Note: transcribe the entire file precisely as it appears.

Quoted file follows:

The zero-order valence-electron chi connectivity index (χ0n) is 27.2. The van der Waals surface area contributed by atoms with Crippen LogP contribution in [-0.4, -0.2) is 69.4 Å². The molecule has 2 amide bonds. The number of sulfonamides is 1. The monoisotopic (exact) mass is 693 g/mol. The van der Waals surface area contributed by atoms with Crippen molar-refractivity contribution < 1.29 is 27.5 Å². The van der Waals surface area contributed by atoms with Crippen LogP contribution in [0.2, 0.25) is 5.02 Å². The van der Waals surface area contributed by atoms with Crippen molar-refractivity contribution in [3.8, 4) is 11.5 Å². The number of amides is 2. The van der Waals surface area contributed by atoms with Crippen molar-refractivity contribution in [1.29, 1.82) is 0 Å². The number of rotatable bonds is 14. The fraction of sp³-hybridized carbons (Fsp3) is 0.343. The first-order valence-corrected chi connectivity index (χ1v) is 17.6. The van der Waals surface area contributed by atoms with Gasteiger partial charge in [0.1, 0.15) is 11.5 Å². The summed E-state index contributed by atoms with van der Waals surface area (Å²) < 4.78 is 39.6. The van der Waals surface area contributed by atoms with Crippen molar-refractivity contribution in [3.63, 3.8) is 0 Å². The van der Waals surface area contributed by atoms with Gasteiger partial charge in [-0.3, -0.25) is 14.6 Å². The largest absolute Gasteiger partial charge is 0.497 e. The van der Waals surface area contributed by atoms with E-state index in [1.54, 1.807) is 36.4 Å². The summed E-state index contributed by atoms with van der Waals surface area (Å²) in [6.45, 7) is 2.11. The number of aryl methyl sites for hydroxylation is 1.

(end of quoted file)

The zero-order valence-electron chi connectivity index (χ0n) is 27.2. The van der Waals surface area contributed by atoms with Crippen LogP contribution in [-0.4, -0.2) is 69.4 Å². The molecule has 2 amide bonds. The number of sulfonamides is 1. The monoisotopic (exact) mass is 693 g/mol. The van der Waals surface area contributed by atoms with Crippen molar-refractivity contribution < 1.29 is 27.5 Å². The van der Waals surface area contributed by atoms with Crippen LogP contribution in [0.2, 0.25) is 5.02 Å². The van der Waals surface area contributed by atoms with Crippen molar-refractivity contribution in [3.8, 4) is 11.5 Å². The number of amides is 2. The van der Waals surface area contributed by atoms with Crippen molar-refractivity contribution in [1.29, 1.82) is 0 Å². The number of rotatable bonds is 14. The fraction of sp³-hybridized carbons (Fsp3) is 0.343. The first-order valence-corrected chi connectivity index (χ1v) is 17.6. The van der Waals surface area contributed by atoms with Gasteiger partial charge in [0.1, 0.15) is 11.5 Å². The summed E-state index contributed by atoms with van der Waals surface area (Å²) < 4.78 is 39.6. The van der Waals surface area contributed by atoms with Crippen molar-refractivity contribution in [3.63, 3.8) is 0 Å². The van der Waals surface area contributed by atoms with Gasteiger partial charge in [-0.3, -0.25) is 14.6 Å². The largest absolute Gasteiger partial charge is 0.497 e. The van der Waals surface area contributed by atoms with E-state index in [1.54, 1.807) is 36.4 Å². The summed E-state index contributed by atoms with van der Waals surface area (Å²) in [6.45, 7) is 2.11. The number of aryl methyl sites for hydroxylation is 1.